The exact rate will vary based on which pricing package you pick and what property you’re staying at, but you’d usually be better off buying the points outright during a sale instead of using this method.
How Much Are IHG Points Worth?
Now that we understand how to earn IHG points and the two most straightforward ways to redeem them, it’s time to ask the all important question: How much are IHG Rewards Club points really worth?
I keep using the InterContinental The Willard Washington DC as an example, so let’s stick with that. The property costs 70,000 points for a free night award, or about $600 for cash rates most nights. This gives you a rough value of 0.85 cents per IHG point, though the numbers aren’t always so rosy.
My all-time favorite use of IHG points was redeeming 35,000 for a mini staycation at the InterContinental Shanghai Ruijin, located in a historic old state guesthouse. Cash rates at that property are generally $200 a night, giving me a redemption value of about 0.6 cents per point. I find this to be a good baseline, and I generally peg IHG points at 0.5-0.6 cents each.
While it’s certainly possible to lock in a higher redemption value, this generally only happens at top-tier properties and it’s always a gamble whether you’ll find award space. I based my value half on the average of my own personal redemptions, and half on how much I’d be willing to pay to acquire IHG points. That’s the piece of the equation that often gets overlooked when we talk about value. It’s not just how much you should be trying to net from your redemptions, but also at what price would you be equally happy if someone gave you points or cash.
In addition to standard award redemptions and points & cash bookings, IHG also offers a promotion about once a quarter called PointBreaks. IHG selects a few dozen hotels and discounts them to 5,000, 10,000 or 15,000 points a night. You can check out the current list here.
This promotion used to be a surefire way to score luxury hotels at a steep discount, but IHG has slowly and repeatedly devalued it over the years. There seem to be fewer and fewer luxury hotels with each iteration, with most of the list being composed of various Holiday Inn properties. While there are occasionally InterContinentals on the list, remember you’re competing with other travelers for award rooms and the hotels are allowed to limit their award inventory.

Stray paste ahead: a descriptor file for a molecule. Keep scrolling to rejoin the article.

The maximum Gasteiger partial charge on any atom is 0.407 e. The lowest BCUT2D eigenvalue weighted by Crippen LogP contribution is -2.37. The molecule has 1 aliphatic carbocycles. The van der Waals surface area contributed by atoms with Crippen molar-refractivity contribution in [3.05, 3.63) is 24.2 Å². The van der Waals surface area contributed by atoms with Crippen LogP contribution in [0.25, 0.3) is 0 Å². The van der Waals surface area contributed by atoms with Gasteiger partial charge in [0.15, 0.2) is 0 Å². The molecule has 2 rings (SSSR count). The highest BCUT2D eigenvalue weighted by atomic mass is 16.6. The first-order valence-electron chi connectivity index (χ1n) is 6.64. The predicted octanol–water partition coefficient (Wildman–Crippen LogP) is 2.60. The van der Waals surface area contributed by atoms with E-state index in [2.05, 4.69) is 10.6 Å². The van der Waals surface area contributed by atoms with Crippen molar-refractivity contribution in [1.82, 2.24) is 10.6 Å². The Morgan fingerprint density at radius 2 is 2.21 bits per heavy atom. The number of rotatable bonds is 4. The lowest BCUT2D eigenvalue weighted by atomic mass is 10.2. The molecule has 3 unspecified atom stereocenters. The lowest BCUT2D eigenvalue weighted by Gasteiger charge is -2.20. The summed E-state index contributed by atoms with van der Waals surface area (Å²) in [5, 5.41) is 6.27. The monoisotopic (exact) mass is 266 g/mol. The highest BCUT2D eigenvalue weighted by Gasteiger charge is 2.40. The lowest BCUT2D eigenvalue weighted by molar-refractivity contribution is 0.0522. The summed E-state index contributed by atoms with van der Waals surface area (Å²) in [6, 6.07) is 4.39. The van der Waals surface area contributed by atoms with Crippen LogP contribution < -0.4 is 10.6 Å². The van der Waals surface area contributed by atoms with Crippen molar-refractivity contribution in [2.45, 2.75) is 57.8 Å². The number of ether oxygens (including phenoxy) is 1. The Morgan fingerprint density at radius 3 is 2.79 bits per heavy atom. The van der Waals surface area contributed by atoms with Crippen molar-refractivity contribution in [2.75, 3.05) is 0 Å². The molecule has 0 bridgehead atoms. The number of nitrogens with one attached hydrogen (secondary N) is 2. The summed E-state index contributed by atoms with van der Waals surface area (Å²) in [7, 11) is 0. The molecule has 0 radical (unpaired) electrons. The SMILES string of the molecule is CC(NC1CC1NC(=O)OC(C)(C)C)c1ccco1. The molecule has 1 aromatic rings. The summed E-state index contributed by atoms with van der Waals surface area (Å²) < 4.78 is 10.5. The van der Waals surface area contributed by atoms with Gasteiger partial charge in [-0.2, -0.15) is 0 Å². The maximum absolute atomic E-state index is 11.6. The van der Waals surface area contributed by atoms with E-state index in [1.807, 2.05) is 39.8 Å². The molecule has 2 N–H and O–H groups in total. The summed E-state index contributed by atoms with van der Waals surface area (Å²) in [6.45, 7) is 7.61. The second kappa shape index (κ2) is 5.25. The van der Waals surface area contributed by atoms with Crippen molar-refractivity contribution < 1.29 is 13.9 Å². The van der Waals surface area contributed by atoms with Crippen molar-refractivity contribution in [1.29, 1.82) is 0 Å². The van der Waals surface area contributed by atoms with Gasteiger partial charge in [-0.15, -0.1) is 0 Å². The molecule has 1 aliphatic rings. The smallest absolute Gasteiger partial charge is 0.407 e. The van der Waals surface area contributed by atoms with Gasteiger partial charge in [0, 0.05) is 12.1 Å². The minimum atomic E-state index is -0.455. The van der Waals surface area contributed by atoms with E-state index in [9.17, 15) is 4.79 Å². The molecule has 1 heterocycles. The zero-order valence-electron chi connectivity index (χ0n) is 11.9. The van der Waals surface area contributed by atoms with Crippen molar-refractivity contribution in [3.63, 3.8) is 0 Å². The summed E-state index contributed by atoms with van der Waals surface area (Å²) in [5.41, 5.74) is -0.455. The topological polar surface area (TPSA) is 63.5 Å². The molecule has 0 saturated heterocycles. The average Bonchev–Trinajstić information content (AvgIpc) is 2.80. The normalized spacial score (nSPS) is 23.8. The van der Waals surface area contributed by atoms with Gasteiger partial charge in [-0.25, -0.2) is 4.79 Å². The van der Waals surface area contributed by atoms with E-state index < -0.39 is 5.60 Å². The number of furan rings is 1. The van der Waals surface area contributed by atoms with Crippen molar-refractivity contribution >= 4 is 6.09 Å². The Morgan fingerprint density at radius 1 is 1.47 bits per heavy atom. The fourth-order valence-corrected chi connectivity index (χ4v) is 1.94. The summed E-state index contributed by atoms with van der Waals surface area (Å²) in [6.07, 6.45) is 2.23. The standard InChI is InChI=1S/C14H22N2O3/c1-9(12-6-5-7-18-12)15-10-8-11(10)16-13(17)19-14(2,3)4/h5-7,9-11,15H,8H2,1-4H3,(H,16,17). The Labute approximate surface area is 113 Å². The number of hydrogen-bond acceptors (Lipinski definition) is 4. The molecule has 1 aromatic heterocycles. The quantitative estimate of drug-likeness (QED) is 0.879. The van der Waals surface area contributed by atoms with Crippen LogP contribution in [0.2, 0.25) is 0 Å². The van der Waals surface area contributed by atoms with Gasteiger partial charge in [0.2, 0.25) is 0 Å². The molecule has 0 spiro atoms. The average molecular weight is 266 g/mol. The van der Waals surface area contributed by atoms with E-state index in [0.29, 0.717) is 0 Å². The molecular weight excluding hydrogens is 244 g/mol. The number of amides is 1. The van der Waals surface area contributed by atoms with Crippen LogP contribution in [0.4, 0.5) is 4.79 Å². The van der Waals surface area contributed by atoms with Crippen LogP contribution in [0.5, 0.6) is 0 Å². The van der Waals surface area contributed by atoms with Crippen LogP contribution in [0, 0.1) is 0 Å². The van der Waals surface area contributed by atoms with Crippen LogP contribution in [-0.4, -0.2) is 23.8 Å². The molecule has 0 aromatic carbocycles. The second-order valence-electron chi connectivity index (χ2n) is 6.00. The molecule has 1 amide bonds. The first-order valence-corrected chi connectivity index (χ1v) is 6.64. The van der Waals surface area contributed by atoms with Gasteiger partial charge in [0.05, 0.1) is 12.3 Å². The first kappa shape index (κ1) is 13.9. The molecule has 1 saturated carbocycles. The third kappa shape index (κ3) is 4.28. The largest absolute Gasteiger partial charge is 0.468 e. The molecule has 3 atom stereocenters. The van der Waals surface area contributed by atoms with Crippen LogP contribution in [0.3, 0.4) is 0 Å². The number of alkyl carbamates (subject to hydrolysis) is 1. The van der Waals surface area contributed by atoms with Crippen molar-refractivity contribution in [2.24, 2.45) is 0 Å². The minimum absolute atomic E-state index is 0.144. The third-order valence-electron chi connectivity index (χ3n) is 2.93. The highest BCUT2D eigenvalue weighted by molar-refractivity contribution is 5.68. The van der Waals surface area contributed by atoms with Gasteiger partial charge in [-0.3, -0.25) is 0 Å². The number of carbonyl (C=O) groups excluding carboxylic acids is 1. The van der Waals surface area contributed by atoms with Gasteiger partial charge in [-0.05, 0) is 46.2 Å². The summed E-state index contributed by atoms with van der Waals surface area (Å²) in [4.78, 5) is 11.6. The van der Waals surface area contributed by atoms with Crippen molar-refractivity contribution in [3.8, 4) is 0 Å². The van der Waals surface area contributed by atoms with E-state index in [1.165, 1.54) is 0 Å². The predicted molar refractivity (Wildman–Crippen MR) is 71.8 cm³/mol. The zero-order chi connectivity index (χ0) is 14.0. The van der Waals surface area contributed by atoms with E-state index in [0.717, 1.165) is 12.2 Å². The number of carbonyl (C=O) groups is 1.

IHG Elite Status
IHG Rewards Club offers three different tiers of elite status:
- IHG Gold Elite (10 nights or 10,000 qualifying points)
- IHG Platinum Elite (40 nights, 40,000 qualifying points or holders of the IHG Premier card)
- IHG Spire Elite (75 nights or 75,000 qualifying points)
The primary benefits of IHG elite status are the bonus points, welcome amenities and priority check-in. IHG offers some of the weakest room upgrades to its elite members, with even top-tier Spire elites not entitled to space available suite upgrades. My primary hotel loyalty is to Marriott where I hold Titanium elite status, and comparatively speaking, I’ve never been impressed with the upgrades I’ve received at IHG hotels.
IHG is rather unique in that it offers the ability to pay for elite status. For $200 a year you can join the InterContinental Ambassador program, which comes with (only) Platinum elite status and a few other benefits such as a free weekend night (at InterContinental hotels only, combined with a paid weekend night), late check-out, and a food or bar credit of up to $20 per stay.